Last July, National City Corp. took a detour down a road untraveled by bankers for more than six decades.
With its purchase of Indianapolis-based Raffensperger, Hughes & Co., National City became the first commercial banking company since 1933 to acquire a retail brokerage with investment banking capabilities.
The purchase gave the Cleveland-based banking company an additional 55 brokers to complement its existing staff of 80. And these new brokers were of a different ilk, having cut their teeth in a sales-oriented environment alien to most bank operations.
National City's decision to enhance its modest brokerage unit by acquiring a nonbank firm stands in stark contrast to banking industry convention. Instead of buying their way into the securities business, other major banks have chosen to forge partnerships with investment marketing firms and nonbank brokerages or simply to build in-house programs.
For David A. Daberko, chief executive of National City, the acquisition was a linchpin in his strategy of quickly transforming the $36 billion- asset banking company into a full-fledged financial services institution serving Indiana, Kentucky, and Ohio.
"In one fell swoop, we gained a goodly number of experienced people," said Mr. Daberko, referring to the dozens of retail brokers and investment bankers that came with the deal. "This was the right size firm with people that we knew."
With the acquisition of Raffensperger - formerly the largest full- service securities firm in Indiana - National City doubled the size of its existing securities business.
The bank also gained Herbert R. Martens Jr., Raffensperger's chief executive, who now oversees National City's securities business as chairman and CEO of NatCity Investments.
Mr. Martens, a veteran investment banker who is currently staffing up both the full-service retail brokerage and corporate securities underwriting businesses, sings the praises of building a brokerage through acquisition.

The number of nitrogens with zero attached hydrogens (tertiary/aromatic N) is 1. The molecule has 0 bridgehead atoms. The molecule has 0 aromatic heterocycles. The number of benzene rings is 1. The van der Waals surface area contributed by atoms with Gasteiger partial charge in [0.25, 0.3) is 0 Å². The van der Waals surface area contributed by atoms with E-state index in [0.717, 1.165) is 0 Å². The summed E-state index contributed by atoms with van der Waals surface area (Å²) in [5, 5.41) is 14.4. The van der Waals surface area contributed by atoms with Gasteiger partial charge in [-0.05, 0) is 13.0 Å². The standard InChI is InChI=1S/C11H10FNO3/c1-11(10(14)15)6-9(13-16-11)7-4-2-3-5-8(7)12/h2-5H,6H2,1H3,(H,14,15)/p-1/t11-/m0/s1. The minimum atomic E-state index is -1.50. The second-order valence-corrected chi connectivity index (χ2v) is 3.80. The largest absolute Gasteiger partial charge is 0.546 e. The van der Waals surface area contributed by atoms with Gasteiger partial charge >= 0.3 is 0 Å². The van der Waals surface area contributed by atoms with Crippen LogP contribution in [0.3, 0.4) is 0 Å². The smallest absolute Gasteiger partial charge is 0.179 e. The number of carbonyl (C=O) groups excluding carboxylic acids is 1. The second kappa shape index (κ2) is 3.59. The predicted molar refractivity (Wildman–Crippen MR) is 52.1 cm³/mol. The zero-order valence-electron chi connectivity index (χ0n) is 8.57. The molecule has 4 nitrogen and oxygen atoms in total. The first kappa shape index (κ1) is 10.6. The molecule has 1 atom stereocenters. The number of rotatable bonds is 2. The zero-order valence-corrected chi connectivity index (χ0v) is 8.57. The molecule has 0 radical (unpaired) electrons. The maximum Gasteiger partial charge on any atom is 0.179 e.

"Because of our new size, we are capable of attracting both brokers and investment bankers today that neither firm alone would attract," Mr. Martens says.
"The issue for National City was, 'Where do you get people to grow the organization?', and the decision was made to buy somebody rather than running around trying to build a business one hire at a time," he says.
In recent years, a handful of small banks have made modest purchases of small brokerages. In 1994, for example, Firstbank of Illinois Co., a $1.9 billion-asset bank holding company, bought a small Illinois retail brokerage operation. And a year earlier, St. Louis-based Magna Group had bought a small regional brokerage.
But by and large, banks have taken a wait-and-see attitude toward buying into the securities business.
Many institutions, according to analysts, are waiting for congressional repeal of the Glass-Steagall Act. This would allow them to derive as much revenue as desired from investment banking businesses such as corporate bond and stock underwriting.
Without such federal relief, banks are restricted to deriving no more than 10% of their revenues from investment banking activities - effectively capping any aspiration.
Banks and bank equity analysts are also troubled by the earnings volatility of securities firms, a feature that causes these companies generally to trade at lower price-to-earnings multiples than the average bank company. It doesn't help matters that Mr. Martens doesn't even expect his unit to turn a profit until later this year.
Finally, many banks believe that these acquisitions are inherently risky because a firm's most talented producers may leave if they are dissatisfied with their new commercial banking overlords.
"The real assets of the brokerage firm are the people," said Fred Cummings, an analyst at Cleveland-based McDonald & Co. "You can lock up with certain people for long-term contracts, the senior people - but you can't lock up brokers."
Mr. Daberko countered that the recent acquisition created long-term strategic benefits that outweigh the limited risks.
He was particularly intrigued by the cross-selling potential that exists between the traditional corporate lending business and corporate securities underwriting.
"If this were just a financial acquisition, I would agree" with the criticism, he said.
Though the terms of the deal have never been disclosed, analysts believe National City paid no more than $30 million for Raffensperger. At that price, even Mr. Cummings, the McDonald & Co. analyst, conceded that the downside risk is limited.
"You can look at the purchase price of a deal like this as R-and-D expense," he said. "They are doing this in anticipation of Glass-Steagall being relaxed."
Indeed, some analysts have suggested that banks that buy brokerage units now are getting in at the right time. The passage of Glass-Steagall reform legislation - which they view as inevitable - would likely drive up the prices of firms like Raffensperger as banks scramble to plunge into the securities business.
Said Christopher Kotowski, an analyst at Oppenheimer & Co.: "Sooner or later, most brokers will be working for banks."